Sixteen-year-old Saira has always juggled family, friendships, and her Girl Genius celebrity. Now, as the youngest med school graduate ever, she can finally achieve her mission to treat young people dealing with cancer.
But proving herself in life-or-death situations is tough when everyone from her boss to her patients can't see past her age to trust her skills. And working in the same hospital as her mom isn't making things any easier!
Life gets even more complicated when Saira falls for a teenage patient. To improve his chances, she risks her lifelong dream—and it could cost her everything.
In her solo debut, Sona Charaipotra brings us a compelling #ownvoices protagonist who’s not afraid to chase what she wants. Symptoms of a Heartbreak goes from romantic comedy highs to tearjerker lows and is the ultimate cure-all for every reader needing an infusion of something heartfelt.
An Imprint Book"Fans of YA contemporary don't want to miss this one." —Buzzfeed

Symptoms Of A Heartbreak by Sona Charaipotra really had me in the mood to read more medical based books. I’ve heard the term sick lit and I would say this book does not fall under sick lit, even though there’s some elements there. Rather, this is full on contemporary with a medical bent – which is important – but for me the biggest part was Saira’s coming of age.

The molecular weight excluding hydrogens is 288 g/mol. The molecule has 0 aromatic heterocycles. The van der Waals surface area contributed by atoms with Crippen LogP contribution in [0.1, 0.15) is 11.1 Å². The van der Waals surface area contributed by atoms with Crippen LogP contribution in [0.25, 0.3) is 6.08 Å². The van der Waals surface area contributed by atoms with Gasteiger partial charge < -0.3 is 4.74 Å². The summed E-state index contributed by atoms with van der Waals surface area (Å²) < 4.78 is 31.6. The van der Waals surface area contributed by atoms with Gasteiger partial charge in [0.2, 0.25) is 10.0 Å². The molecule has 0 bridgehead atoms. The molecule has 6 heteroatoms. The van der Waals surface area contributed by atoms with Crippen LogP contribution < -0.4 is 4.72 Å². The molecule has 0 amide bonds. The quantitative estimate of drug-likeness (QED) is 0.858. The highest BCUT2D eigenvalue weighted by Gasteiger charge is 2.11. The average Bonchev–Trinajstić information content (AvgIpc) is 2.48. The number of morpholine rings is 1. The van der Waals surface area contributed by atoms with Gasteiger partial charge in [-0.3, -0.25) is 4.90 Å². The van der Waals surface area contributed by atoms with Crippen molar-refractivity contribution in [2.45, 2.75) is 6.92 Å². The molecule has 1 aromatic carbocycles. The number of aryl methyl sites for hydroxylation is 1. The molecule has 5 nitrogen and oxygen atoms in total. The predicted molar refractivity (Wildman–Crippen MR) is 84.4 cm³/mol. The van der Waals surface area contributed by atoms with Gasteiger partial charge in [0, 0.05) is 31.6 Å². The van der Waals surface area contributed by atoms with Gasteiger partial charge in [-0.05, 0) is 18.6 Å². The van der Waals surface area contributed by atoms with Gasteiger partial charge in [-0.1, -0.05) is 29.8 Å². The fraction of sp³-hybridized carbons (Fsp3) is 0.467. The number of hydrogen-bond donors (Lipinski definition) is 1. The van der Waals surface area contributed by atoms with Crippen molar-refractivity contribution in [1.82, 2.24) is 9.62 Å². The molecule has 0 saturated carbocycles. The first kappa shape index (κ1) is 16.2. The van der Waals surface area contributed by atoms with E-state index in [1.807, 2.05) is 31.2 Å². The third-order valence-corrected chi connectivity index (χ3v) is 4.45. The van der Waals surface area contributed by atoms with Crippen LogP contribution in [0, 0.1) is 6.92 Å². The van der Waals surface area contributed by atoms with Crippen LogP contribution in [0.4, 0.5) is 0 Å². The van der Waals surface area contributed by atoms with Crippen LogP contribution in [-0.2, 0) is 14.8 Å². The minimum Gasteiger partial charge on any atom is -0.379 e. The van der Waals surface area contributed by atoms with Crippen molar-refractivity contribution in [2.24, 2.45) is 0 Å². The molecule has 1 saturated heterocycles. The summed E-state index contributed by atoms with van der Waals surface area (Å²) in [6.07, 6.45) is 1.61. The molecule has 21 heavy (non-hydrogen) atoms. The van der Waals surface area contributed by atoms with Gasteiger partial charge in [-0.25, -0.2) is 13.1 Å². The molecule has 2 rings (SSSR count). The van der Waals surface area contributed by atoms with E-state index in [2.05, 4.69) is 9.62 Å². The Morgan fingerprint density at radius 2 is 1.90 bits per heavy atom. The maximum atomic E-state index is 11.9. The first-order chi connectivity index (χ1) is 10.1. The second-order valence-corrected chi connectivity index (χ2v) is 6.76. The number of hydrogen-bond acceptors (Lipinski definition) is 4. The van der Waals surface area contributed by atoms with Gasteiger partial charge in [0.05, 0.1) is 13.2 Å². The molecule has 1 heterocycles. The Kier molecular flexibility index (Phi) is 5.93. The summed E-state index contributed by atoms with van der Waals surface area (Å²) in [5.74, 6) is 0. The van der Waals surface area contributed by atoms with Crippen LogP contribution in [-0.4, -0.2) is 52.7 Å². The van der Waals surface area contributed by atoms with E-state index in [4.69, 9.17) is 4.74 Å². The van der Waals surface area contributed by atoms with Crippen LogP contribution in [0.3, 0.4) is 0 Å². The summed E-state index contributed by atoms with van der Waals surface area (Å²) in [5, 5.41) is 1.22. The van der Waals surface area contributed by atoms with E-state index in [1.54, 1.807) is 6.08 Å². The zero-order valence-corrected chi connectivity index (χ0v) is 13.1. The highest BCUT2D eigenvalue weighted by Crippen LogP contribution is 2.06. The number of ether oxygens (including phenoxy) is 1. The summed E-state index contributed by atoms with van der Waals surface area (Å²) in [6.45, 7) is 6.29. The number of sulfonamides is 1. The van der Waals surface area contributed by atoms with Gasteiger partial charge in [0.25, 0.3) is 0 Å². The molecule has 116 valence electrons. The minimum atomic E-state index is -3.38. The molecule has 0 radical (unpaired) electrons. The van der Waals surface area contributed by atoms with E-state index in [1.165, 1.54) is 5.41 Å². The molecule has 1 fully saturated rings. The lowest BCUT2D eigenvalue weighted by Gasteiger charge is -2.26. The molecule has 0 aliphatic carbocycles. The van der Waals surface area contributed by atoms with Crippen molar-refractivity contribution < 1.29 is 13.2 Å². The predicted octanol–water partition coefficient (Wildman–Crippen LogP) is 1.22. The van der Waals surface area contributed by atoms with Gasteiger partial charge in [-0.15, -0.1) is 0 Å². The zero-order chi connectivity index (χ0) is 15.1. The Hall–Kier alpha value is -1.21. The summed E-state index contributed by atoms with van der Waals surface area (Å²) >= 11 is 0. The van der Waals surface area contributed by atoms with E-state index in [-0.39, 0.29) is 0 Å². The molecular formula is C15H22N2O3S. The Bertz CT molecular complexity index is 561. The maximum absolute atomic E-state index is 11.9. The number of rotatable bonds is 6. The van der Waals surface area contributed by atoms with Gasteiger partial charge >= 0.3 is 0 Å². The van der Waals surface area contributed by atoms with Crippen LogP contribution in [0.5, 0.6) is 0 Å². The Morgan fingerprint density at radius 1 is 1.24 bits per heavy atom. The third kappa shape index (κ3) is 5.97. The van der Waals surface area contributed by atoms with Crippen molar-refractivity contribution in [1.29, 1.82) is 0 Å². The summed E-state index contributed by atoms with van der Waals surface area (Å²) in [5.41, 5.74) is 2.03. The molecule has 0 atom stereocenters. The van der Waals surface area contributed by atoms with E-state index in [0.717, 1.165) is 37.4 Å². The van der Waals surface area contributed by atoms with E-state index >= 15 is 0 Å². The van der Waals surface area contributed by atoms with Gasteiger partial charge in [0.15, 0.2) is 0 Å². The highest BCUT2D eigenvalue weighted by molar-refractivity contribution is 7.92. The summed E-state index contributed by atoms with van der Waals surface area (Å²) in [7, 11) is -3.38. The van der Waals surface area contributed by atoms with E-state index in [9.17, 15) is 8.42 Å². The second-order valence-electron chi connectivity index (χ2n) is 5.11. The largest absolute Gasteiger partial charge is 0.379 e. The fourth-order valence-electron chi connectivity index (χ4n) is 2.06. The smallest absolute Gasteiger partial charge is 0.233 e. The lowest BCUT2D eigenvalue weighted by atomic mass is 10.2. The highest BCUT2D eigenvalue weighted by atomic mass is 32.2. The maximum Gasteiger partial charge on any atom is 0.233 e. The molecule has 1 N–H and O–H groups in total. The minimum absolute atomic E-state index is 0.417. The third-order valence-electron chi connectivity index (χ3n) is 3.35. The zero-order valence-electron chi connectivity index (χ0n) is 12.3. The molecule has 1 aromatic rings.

Symptoms Of A Heartbreak is about a 16 year old girl who has finished medical school and happens to be the youngest doctor in America. Dr. Saira Sehgal aka the Girl Genius. Saira has a calling to be a pediatric oncologist due to the loss of her best friend Harper at 8 years old. So, now she’s working this program at Princeton Presbyterian in Pediatric Oncology where she hopes to find a job at the end. Along the way, Saira meets a boy, Link, who just so happens to be a patient. Also, Saira has all these expectations placed upon her by her family.

Charaipotra’s book is poignant and deeply engaging. I like that it looks at medicine from an ethics standpoint. It also resists being saccharine and just over the top. This book is so well written and moving. There’s sad moments, but some really sweet and happy moments too. Honestly, Symptoms Of A Heartbreak knocks it out of the park on portraying a loving family, on portraying a girl who is trying to find her place, and exploring first love. I absolutely LOVE this book and can’t wait to pick up more from Sona Charaipotra (I also really liked Tiny Pretty Things).